The Huffington Post
In 1989, when the Exxon Valdez tanker spewed 11 million gallons of oil onto the Alaskan coastline, the state was deep in the throes of a recession. To repair the damage, Exxon paid hundreds of millions to a plethora of local businesses, which locals soon started calling the “spillionaires”.
Thereafter, Alaska went on to enjoy 21 straight years of growth, and the state’s economic recovery became a small consolation after the spill.
So who will be the “spillionaires” of the BP oil spill?
As Foreign Policy magazine notes, “beach crews aren’t the only people cleaning up after the Deepwater disaster.” BP is expected to pay $37 billion to clean up the mess.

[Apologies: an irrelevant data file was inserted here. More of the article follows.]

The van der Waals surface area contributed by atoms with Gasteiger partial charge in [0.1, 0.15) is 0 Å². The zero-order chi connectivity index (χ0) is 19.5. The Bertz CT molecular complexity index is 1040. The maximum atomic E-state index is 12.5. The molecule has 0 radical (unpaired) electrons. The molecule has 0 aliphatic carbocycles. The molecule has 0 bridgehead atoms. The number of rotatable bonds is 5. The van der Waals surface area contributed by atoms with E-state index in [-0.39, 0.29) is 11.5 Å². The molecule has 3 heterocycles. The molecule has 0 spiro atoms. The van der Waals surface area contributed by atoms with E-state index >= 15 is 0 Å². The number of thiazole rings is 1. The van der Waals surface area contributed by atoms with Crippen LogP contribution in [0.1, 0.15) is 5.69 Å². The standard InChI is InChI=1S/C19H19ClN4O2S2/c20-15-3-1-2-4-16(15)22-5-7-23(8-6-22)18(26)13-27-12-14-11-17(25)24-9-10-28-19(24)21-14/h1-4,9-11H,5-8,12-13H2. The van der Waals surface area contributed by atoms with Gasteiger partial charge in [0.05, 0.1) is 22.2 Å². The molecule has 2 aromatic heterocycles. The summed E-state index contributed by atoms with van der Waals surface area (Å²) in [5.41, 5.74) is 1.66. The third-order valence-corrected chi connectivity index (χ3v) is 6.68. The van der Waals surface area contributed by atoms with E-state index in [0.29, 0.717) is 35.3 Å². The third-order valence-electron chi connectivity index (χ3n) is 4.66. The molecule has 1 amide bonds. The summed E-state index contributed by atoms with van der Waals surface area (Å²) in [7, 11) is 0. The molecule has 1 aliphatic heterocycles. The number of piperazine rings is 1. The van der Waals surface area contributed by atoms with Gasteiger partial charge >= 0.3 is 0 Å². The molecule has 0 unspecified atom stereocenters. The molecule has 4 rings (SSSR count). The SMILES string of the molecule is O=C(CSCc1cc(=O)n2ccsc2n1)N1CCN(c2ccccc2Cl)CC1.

But the small silver lining of the BP disaster isn’t as local as most would hope. It stretches well beyond the Gulf Coast region to Washington — where lobbyists are being paid huge sums to influence lawmakers on an array of oil-related issues — and across the country, to big clean-up companies that have won hefty contracts to decontaminate the Gulf.
Which businesses are “cleaning up” the most because of the BP oil spill? Find out below:
Onshore oil drilling companies stand to prosper amidst tougher offshore-drilling rules. Investors are following the money-trail, as advisers urge their clients to buy stock in companies that find and produce natural gas on land. These companies are expected to reap big profits from the “new interest in onshore-production potential” spawned by the spill.